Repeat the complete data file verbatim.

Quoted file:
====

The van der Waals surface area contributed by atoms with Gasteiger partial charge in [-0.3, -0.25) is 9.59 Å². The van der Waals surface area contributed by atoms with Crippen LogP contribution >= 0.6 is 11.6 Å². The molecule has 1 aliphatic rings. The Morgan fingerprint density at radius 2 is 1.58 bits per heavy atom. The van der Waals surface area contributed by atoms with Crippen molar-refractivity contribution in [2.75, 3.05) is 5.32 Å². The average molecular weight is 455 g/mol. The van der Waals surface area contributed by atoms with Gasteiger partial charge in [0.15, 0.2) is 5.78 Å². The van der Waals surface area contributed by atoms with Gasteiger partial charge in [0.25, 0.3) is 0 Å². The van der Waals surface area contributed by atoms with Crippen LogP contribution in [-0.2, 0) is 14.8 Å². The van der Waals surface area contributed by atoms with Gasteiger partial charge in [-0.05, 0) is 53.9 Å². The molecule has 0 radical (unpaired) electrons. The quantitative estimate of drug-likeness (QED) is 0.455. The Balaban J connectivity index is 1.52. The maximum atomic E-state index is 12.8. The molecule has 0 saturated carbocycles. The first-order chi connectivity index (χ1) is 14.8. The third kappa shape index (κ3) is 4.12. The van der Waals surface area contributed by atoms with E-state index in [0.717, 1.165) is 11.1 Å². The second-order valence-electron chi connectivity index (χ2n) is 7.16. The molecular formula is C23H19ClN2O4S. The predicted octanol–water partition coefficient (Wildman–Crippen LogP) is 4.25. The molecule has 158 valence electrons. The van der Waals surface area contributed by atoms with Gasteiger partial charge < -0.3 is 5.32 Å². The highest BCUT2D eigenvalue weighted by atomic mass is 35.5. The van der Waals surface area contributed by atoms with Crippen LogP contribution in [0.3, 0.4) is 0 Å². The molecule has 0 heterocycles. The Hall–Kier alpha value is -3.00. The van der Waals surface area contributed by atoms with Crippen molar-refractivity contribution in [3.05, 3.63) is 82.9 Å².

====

The van der Waals surface area contributed by atoms with Gasteiger partial charge in [-0.3, -0.25) is 9.59 Å². The van der Waals surface area contributed by atoms with Crippen LogP contribution >= 0.6 is 11.6 Å². The molecule has 1 aliphatic rings. The Morgan fingerprint density at radius 2 is 1.58 bits per heavy atom. The van der Waals surface area contributed by atoms with Crippen molar-refractivity contribution in [2.75, 3.05) is 5.32 Å². The average molecular weight is 455 g/mol. The van der Waals surface area contributed by atoms with Gasteiger partial charge in [0.15, 0.2) is 5.78 Å². The van der Waals surface area contributed by atoms with Gasteiger partial charge in [0.25, 0.3) is 0 Å². The van der Waals surface area contributed by atoms with Crippen LogP contribution in [-0.2, 0) is 14.8 Å². The van der Waals surface area contributed by atoms with Gasteiger partial charge in [-0.05, 0) is 53.9 Å². The molecule has 0 radical (unpaired) electrons. The quantitative estimate of drug-likeness (QED) is 0.455. The Balaban J connectivity index is 1.52. The maximum atomic E-state index is 12.8. The molecule has 0 saturated carbocycles. The first-order chi connectivity index (χ1) is 14.8. The third kappa shape index (κ3) is 4.12. The van der Waals surface area contributed by atoms with E-state index in [0.717, 1.165) is 11.1 Å². The second-order valence-electron chi connectivity index (χ2n) is 7.16. The molecular formula is C23H19ClN2O4S. The predicted octanol–water partition coefficient (Wildman–Crippen LogP) is 4.25. The molecule has 158 valence electrons. The van der Waals surface area contributed by atoms with Gasteiger partial charge < -0.3 is 5.32 Å². The highest BCUT2D eigenvalue weighted by atomic mass is 35.5. The van der Waals surface area contributed by atoms with Crippen LogP contribution in [0.3, 0.4) is 0 Å². The molecule has 0 heterocycles. The Hall–Kier alpha value is -3.00. The van der Waals surface area contributed by atoms with Crippen molar-refractivity contribution in [3.05, 3.63) is 82.9 Å².